20th century[edit]

In the First World War (1914–1918), all male villagers who were capable of fighting were called into the forces. A memorial in the village shows that twelve of them fell. The war’s outbreak cut deeply into Bärweiler’s fabric. The reeve at that time, Philipp Karl Hofmann, put together a wartime chronicle of the village of Bärweiler. Unfortunately, the entries only run from the war’s onset up to November 1917. His writings tell of not only the economic effects that the Great War had on the village, but also the social ones. About the outbreak of the war, he wrote:

When on 2 August 1914 the mobilization became known by telephone also in our village, one of the consequences was of enthusiasm among the villagers for all members of the army hurrying bravely to the flag. The authorities found themselves in such difficulties that they could only deal with them all by working day and night and with effort.

On the other hand, the same writer’s tone was quite different in this later entry when writing of the same event:

Hard times. When… in the last days of July 1914 the state of war… hung over Germany… By the telephone news, our villagers, too, ended up in horror and great sensation … The people were in the field cutting corn when suddenly the surprising news came and everybody, in the middle of what they were doing, hurried home deeply moved, gathered in the streets and complained to each other about what the future had yet to bring us. When shortly thereafter on 2 August, the unforgettable day, the first day of mobilization, the news came telegraphically, that our Fatherland was being threatened all around by a wave of foes. The Lord God will lead us through hard times to victory, and bestow upon our Fatherland once more golden peace.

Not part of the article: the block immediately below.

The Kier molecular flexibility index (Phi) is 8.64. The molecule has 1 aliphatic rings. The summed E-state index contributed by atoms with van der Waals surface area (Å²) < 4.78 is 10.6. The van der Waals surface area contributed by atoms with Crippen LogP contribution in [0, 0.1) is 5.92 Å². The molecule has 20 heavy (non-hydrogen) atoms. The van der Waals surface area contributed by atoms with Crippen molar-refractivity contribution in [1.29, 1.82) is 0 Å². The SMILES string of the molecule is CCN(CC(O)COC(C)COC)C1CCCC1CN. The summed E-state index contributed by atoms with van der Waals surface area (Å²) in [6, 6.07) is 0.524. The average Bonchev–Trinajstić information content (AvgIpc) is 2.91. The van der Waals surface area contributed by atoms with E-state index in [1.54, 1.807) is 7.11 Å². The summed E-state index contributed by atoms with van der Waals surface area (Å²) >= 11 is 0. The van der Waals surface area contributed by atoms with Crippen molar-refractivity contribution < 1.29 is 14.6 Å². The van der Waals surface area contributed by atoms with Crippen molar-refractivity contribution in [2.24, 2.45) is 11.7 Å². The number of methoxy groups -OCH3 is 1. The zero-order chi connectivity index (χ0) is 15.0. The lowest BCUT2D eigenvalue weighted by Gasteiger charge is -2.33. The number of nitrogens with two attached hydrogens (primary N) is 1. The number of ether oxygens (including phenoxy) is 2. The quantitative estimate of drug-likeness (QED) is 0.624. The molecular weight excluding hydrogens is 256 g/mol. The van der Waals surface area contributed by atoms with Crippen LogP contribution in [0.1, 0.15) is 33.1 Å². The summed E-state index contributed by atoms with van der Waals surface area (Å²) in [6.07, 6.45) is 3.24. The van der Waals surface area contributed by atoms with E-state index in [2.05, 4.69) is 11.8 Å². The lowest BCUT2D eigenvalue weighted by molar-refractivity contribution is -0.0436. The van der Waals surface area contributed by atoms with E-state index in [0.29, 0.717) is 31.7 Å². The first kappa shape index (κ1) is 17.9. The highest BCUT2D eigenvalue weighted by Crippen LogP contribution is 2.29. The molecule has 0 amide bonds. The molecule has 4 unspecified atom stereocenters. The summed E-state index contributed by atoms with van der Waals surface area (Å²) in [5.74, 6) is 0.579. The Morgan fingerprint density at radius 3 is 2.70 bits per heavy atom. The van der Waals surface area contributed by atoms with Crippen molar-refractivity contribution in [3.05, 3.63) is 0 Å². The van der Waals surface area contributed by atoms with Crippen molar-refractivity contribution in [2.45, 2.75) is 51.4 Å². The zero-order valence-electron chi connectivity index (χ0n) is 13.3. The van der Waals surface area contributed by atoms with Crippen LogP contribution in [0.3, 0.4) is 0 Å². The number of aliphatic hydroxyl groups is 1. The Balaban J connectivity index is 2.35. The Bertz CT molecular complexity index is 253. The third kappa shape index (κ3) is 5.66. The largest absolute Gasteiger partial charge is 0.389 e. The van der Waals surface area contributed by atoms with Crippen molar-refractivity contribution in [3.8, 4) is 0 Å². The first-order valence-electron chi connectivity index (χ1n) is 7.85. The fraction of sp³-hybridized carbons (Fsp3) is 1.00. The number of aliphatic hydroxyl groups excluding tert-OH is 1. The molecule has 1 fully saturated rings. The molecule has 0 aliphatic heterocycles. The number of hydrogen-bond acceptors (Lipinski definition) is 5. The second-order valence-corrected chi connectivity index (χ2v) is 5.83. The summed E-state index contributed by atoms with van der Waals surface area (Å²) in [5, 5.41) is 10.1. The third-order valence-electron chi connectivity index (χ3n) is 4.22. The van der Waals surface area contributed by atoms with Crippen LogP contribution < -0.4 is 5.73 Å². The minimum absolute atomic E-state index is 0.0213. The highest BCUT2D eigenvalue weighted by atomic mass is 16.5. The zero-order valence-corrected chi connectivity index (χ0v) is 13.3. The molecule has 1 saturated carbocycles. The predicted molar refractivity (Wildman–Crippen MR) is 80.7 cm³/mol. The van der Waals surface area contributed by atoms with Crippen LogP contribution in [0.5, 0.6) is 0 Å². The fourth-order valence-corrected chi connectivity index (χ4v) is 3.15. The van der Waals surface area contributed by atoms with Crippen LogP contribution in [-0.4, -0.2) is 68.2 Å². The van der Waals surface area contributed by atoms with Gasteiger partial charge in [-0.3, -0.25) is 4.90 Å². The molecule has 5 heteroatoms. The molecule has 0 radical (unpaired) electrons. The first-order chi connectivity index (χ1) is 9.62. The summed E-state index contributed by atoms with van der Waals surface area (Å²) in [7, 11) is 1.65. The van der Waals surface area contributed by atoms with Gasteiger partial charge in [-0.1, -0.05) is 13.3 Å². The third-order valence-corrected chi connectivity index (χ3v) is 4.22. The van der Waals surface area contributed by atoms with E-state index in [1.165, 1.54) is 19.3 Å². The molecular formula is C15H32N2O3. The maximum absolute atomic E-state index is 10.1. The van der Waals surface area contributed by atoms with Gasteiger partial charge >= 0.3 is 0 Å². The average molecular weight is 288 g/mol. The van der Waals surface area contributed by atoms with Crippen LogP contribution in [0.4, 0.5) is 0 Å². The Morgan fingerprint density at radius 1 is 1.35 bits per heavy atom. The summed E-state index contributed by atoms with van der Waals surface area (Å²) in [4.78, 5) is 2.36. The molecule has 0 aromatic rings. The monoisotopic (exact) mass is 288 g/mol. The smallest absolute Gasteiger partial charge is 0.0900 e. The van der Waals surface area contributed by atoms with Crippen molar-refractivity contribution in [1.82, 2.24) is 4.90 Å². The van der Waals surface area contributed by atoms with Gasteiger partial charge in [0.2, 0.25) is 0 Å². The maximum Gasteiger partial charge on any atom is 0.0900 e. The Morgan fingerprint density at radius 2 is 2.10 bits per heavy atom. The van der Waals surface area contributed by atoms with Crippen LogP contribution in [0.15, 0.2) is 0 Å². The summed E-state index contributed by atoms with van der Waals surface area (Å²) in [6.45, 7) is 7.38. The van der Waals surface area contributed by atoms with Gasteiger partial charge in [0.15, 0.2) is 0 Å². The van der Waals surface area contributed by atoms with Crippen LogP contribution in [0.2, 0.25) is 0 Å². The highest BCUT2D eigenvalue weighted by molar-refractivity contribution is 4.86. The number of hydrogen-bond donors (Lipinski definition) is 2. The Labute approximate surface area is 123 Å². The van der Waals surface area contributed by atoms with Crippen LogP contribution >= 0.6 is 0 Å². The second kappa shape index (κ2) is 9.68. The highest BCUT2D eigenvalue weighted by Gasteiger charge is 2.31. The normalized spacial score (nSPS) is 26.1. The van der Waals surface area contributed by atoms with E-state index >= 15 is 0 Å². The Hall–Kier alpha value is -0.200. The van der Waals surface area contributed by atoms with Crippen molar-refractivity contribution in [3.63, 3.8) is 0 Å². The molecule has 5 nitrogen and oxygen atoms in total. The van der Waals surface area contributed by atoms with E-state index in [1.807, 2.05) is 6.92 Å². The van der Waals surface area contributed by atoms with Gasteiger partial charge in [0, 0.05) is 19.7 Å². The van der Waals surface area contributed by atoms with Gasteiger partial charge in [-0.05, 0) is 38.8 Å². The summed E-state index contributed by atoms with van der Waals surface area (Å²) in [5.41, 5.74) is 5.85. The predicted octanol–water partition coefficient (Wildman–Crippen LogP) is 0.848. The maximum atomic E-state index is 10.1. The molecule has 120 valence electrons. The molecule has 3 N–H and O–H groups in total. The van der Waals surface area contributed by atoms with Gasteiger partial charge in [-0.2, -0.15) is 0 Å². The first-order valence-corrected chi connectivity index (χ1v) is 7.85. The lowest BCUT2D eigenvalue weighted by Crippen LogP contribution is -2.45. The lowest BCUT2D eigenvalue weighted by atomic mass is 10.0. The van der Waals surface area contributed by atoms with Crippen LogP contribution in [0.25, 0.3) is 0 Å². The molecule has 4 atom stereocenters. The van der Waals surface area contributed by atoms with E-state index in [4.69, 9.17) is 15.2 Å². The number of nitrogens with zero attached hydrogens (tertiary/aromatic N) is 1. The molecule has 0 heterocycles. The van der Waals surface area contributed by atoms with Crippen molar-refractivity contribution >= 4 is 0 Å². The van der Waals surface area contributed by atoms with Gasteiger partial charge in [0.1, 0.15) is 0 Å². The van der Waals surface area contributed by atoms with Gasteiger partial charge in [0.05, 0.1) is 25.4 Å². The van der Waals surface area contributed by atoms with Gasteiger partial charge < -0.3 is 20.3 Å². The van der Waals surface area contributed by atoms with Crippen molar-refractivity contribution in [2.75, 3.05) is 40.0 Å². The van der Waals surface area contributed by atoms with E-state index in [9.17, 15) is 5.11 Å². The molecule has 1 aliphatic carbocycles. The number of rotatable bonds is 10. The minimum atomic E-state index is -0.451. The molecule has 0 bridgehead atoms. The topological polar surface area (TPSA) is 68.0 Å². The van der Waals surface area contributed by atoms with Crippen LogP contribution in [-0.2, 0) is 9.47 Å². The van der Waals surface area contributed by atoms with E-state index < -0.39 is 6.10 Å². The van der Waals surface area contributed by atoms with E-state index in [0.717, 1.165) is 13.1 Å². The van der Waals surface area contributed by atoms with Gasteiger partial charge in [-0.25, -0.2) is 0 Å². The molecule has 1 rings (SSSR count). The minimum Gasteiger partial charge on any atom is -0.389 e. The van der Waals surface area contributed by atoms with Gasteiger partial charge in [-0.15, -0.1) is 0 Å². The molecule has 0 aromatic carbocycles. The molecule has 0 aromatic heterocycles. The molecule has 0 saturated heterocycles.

The Minister of the Interior made an appeal to the rural population to take in, as far as was possible, children from cities and industrial centres. In 1917 alone, 12 such children were sheltered in Bärweiler, and in 1918, five. Throughout the Bürgermeisterei (“Mayoralty”) of Meddersheim, according to Mayor Weyrauch’s figures, it was 15 in 1917 and 58 in 1918. About it, he wrote:

The children looked upon meeting them very wretched, pale and emaciated… Anyway, the stay agreed with the town children very well, for, chipper and strengthened they could after a few weeks go back home.

Towards the end of the war, there was in Bärweiler, as there was in neighbouring villages, much billeting of German troop units coming back from the fighting. This first modern war of the 20th century also took tribute from Bärweiler. The wartime chronicle kept from 1914 to 1917 indicates that up to that time, eight villagers who went to the fighting received the Iron Cross, although by then, as many had also fallen, and eleven had been wounded. All together, twelve men from Bärweiler fell in the First World War.[13]

Weimar Republic[edit]